The shadow that falls on Margaretís daily routine still doesnít erase her obligations to family and community.


An Illusion review by Joan Ellis


   The Deep End  is a thriller that turns the neat trick of dropping the audience fully into the lives of its players without resorting to the phony theatrics that allow detachment from a horror film. Scott McGehee and David Siegel, who wrote and directed, have made a wonderful movie that offers no such emotional emergency exit as it unfolds amidst the details of ordinary life.

                In the opening scene, Margaret Hall (Tilda Swinton) finds her way to an underground gay bar to confront the sleazy Darby Reece (Josh Lucas) with the ultimatum that he must stay away from her 17-year old son, Beau (Jonathan Tucker).  Margaret returns to her lovely house in Lake Tahoeís lakeside community to resume the obligations of the mass of detail involved in running the daily lives of her three children.  As she is caught in the dilemma of her oldest child, Margaret continues to deliver her younger children to ballet and baseball while tending to her fragile father-in-law. 

                The escalation begins in a boathouse meeting between Darby and Beau.  In a finely crafted scene, Beau, who has finally understood his motherís warning, tells Darby to leave.  A fight ensues, and Beau  walks up to the house thinking Darby will return to Las Vegas in his car.  Instead, a shaken Darby leans on a dock rail that gives way and is impaled on the fluke of an anchor as he falls off the dock.  Margaret, a coiled spring now, finds Darby, assumes her son has done the deed, loads the body into her outboard, and sinks it further down the lake.  The composed mother lets go just once, sobbing now by herself on Lake Tahoe.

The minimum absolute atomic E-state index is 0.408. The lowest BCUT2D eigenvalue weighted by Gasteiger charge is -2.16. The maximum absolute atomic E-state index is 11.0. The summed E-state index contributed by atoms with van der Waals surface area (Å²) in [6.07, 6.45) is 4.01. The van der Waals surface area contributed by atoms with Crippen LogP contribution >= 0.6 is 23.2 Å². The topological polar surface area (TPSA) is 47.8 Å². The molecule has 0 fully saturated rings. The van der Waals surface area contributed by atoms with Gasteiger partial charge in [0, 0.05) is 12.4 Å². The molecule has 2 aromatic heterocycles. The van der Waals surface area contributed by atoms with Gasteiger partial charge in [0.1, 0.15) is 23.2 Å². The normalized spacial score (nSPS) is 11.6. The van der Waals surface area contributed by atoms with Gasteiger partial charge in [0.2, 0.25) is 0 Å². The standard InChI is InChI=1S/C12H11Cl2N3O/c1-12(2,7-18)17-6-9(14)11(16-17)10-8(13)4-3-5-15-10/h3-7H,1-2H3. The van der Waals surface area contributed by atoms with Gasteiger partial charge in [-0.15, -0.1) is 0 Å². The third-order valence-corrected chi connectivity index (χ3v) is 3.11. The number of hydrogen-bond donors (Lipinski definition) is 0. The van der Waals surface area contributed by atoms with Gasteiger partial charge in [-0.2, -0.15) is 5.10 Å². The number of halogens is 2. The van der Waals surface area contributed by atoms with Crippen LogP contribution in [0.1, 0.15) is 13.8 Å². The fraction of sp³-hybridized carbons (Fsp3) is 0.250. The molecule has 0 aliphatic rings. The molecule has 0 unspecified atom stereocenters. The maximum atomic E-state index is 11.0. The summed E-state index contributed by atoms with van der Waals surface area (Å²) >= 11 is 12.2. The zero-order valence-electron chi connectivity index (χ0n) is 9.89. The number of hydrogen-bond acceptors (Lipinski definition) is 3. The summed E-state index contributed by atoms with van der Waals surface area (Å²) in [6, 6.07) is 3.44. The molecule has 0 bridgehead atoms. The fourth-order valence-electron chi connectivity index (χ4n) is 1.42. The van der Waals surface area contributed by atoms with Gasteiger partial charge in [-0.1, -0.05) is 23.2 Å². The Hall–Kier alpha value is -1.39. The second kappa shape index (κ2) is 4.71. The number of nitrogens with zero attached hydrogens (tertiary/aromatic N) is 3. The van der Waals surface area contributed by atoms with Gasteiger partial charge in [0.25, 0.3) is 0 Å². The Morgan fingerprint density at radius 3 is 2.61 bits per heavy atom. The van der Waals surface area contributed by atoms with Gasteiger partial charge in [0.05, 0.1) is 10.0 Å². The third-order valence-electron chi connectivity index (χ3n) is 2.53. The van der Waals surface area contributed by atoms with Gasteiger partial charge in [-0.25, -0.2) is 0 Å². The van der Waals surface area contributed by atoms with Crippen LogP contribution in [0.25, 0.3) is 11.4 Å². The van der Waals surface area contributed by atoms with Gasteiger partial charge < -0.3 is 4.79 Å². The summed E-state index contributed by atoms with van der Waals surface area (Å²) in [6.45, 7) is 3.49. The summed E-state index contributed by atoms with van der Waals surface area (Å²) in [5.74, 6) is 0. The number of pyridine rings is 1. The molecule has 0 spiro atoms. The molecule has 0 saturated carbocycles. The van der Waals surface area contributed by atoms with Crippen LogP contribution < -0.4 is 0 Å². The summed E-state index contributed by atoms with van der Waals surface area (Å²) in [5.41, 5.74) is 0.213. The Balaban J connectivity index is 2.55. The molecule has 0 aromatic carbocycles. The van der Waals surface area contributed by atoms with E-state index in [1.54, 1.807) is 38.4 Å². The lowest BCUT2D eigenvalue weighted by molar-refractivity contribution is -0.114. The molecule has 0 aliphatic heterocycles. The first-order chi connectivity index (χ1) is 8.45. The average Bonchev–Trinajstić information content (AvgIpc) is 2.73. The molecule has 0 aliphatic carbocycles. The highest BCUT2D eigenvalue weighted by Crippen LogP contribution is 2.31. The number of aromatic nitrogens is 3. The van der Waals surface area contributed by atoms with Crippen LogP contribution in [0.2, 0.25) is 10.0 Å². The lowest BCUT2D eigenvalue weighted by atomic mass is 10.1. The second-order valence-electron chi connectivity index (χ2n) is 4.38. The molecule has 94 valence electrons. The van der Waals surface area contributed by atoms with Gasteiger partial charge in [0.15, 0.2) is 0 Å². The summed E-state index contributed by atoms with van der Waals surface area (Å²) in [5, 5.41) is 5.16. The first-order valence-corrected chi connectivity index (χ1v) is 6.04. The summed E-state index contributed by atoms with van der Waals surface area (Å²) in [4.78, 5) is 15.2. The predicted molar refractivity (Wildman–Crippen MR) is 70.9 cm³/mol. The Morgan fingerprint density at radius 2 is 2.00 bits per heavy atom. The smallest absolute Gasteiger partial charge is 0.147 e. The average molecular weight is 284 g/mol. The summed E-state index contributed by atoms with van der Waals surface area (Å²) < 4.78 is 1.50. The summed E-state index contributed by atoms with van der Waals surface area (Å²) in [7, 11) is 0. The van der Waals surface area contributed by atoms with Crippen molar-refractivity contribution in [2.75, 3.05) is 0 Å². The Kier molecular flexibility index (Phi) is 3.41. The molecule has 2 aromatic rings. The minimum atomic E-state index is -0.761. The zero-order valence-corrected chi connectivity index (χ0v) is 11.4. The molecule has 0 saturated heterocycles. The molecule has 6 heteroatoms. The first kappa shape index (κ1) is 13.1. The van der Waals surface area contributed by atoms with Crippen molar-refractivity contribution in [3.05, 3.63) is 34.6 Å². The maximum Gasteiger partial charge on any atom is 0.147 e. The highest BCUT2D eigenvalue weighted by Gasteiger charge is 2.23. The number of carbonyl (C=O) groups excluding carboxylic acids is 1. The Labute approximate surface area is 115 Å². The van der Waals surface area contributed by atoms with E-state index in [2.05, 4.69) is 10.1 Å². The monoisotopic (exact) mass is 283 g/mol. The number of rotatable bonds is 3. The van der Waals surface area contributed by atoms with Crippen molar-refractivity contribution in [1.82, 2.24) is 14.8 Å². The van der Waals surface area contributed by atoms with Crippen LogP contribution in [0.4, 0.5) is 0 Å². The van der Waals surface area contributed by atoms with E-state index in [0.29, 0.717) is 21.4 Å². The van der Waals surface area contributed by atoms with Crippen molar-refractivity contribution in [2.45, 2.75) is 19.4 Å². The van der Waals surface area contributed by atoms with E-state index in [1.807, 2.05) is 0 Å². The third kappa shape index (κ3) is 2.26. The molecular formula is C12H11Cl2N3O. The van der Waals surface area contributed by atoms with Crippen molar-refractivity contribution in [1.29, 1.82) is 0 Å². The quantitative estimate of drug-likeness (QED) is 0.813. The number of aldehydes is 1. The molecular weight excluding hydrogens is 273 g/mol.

The shadow that falls on Margaretís daily routine still doesnít erase her obligations to family and community.  Fellow carpoolers donít notice that she is carrying far more than the daily schedule on her shoulders.  Watching Margaretís journey is harrowing, yet strangely satisfying.  Tilda Swinton, with a glitch-free American accent, creates Margaretís privileged, but lonely life without ever resorting to histrionics.

                Darby Reeseís boss sends Alek Spera (Goran Visnjic) to demand hush money based on video taped evidence of her son.  Margaret spends a prolonged period trying to raise $50,000 without her absent husbandís signature (he is on sea duty).  Mr. Visnjic puts marvelous shadings on the process that turns Alekís anger to respect as he watches the womanís struggle.  Jonathan Tucker is excellent as the boy whose mistakes plunge his mother into agony without ever losing the real values he has learned at home. 

                Margaret, who is measured and precise, and her son, whose character is deepening, build toward a genuinely fine final scene.  Bristling with natural suspense without the aid of tantrums, the movie is a test of inner strength in a decent family caught in trouble way over its head.  It is also a deep empathetic ache over the lengths a mother will go for a child.    


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